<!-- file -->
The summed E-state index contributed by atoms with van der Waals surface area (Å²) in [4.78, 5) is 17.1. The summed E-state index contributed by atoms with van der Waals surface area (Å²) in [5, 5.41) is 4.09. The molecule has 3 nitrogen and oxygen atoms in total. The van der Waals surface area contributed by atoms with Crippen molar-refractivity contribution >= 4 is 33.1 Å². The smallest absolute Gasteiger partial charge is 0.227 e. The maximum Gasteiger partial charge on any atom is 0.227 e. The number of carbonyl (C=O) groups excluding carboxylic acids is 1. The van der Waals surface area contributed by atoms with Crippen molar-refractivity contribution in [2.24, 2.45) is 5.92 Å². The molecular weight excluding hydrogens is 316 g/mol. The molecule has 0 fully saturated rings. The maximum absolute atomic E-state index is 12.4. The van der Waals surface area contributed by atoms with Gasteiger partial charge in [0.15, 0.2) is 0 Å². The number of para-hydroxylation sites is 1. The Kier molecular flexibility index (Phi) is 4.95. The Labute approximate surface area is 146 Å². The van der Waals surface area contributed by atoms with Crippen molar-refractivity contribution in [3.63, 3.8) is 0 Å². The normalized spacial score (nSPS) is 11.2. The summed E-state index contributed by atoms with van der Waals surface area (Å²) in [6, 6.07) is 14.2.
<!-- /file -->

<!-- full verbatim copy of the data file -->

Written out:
The summed E-state index contributed by atoms with van der Waals surface area (Å²) in [4.78, 5) is 17.1. The summed E-state index contributed by atoms with van der Waals surface area (Å²) in [5, 5.41) is 4.09. The molecule has 3 nitrogen and oxygen atoms in total. The van der Waals surface area contributed by atoms with Crippen molar-refractivity contribution >= 4 is 33.1 Å². The smallest absolute Gasteiger partial charge is 0.227 e. The maximum Gasteiger partial charge on any atom is 0.227 e. The number of carbonyl (C=O) groups excluding carboxylic acids is 1. The van der Waals surface area contributed by atoms with Crippen molar-refractivity contribution in [2.24, 2.45) is 5.92 Å². The molecular weight excluding hydrogens is 316 g/mol. The molecule has 0 fully saturated rings. The maximum absolute atomic E-state index is 12.4. The van der Waals surface area contributed by atoms with Gasteiger partial charge in [0.15, 0.2) is 0 Å². The number of para-hydroxylation sites is 1. The Kier molecular flexibility index (Phi) is 4.95. The Labute approximate surface area is 146 Å². The van der Waals surface area contributed by atoms with Crippen molar-refractivity contribution in [3.63, 3.8) is 0 Å². The normalized spacial score (nSPS) is 11.2. The summed E-state index contributed by atoms with van der Waals surface area (Å²) in [6, 6.07) is 14.2.